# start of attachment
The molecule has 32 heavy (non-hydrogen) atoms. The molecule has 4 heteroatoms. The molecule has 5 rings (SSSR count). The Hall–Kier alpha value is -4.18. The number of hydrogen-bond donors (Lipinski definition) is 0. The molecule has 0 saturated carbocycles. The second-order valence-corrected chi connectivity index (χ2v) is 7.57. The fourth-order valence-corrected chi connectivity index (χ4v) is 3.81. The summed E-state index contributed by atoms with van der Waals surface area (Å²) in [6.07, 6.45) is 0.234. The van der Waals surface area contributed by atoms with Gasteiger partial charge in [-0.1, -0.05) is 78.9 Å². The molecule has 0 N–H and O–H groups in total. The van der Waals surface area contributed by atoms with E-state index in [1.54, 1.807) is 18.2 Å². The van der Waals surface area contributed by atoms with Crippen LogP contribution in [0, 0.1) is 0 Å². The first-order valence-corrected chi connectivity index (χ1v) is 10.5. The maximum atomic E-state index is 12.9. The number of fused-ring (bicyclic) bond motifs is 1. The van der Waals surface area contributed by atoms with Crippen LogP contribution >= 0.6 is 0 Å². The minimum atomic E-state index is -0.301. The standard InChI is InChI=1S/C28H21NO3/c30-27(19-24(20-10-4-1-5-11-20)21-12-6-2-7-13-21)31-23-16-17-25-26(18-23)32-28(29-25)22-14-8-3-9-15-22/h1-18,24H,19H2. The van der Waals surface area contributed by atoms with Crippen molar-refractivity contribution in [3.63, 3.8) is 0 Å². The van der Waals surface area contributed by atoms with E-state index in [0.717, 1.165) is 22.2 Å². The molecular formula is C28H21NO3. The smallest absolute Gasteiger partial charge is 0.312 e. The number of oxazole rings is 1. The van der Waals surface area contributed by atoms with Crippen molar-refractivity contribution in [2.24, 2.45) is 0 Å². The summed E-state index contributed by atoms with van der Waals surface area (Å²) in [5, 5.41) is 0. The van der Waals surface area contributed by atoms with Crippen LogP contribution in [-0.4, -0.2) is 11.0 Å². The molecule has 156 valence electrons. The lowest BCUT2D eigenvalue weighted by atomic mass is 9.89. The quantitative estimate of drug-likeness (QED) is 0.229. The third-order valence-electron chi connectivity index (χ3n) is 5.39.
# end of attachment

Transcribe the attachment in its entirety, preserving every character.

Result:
The molecule has 32 heavy (non-hydrogen) atoms. The molecule has 4 heteroatoms. The molecule has 5 rings (SSSR count). The Hall–Kier alpha value is -4.18. The number of hydrogen-bond donors (Lipinski definition) is 0. The molecule has 0 saturated carbocycles. The second-order valence-corrected chi connectivity index (χ2v) is 7.57. The fourth-order valence-corrected chi connectivity index (χ4v) is 3.81. The summed E-state index contributed by atoms with van der Waals surface area (Å²) in [6.07, 6.45) is 0.234. The van der Waals surface area contributed by atoms with Gasteiger partial charge in [-0.1, -0.05) is 78.9 Å². The molecule has 0 N–H and O–H groups in total. The van der Waals surface area contributed by atoms with E-state index in [1.54, 1.807) is 18.2 Å². The van der Waals surface area contributed by atoms with Crippen LogP contribution in [0, 0.1) is 0 Å². The first-order valence-corrected chi connectivity index (χ1v) is 10.5. The maximum atomic E-state index is 12.9. The number of fused-ring (bicyclic) bond motifs is 1. The van der Waals surface area contributed by atoms with Crippen LogP contribution >= 0.6 is 0 Å². The minimum atomic E-state index is -0.301. The standard InChI is InChI=1S/C28H21NO3/c30-27(19-24(20-10-4-1-5-11-20)21-12-6-2-7-13-21)31-23-16-17-25-26(18-23)32-28(29-25)22-14-8-3-9-15-22/h1-18,24H,19H2. The van der Waals surface area contributed by atoms with Crippen molar-refractivity contribution in [3.63, 3.8) is 0 Å². The van der Waals surface area contributed by atoms with E-state index in [0.717, 1.165) is 22.2 Å². The molecular formula is C28H21NO3. The smallest absolute Gasteiger partial charge is 0.312 e. The number of oxazole rings is 1. The van der Waals surface area contributed by atoms with Crippen molar-refractivity contribution in [2.24, 2.45) is 0 Å². The summed E-state index contributed by atoms with van der Waals surface area (Å²) in [5, 5.41) is 0. The van der Waals surface area contributed by atoms with Crippen LogP contribution in [-0.4, -0.2) is 11.0 Å². The molecule has 156 valence electrons. The lowest BCUT2D eigenvalue weighted by atomic mass is 9.89. The quantitative estimate of drug-likeness (QED) is 0.229. The third-order valence-electron chi connectivity index (χ3n) is 5.39.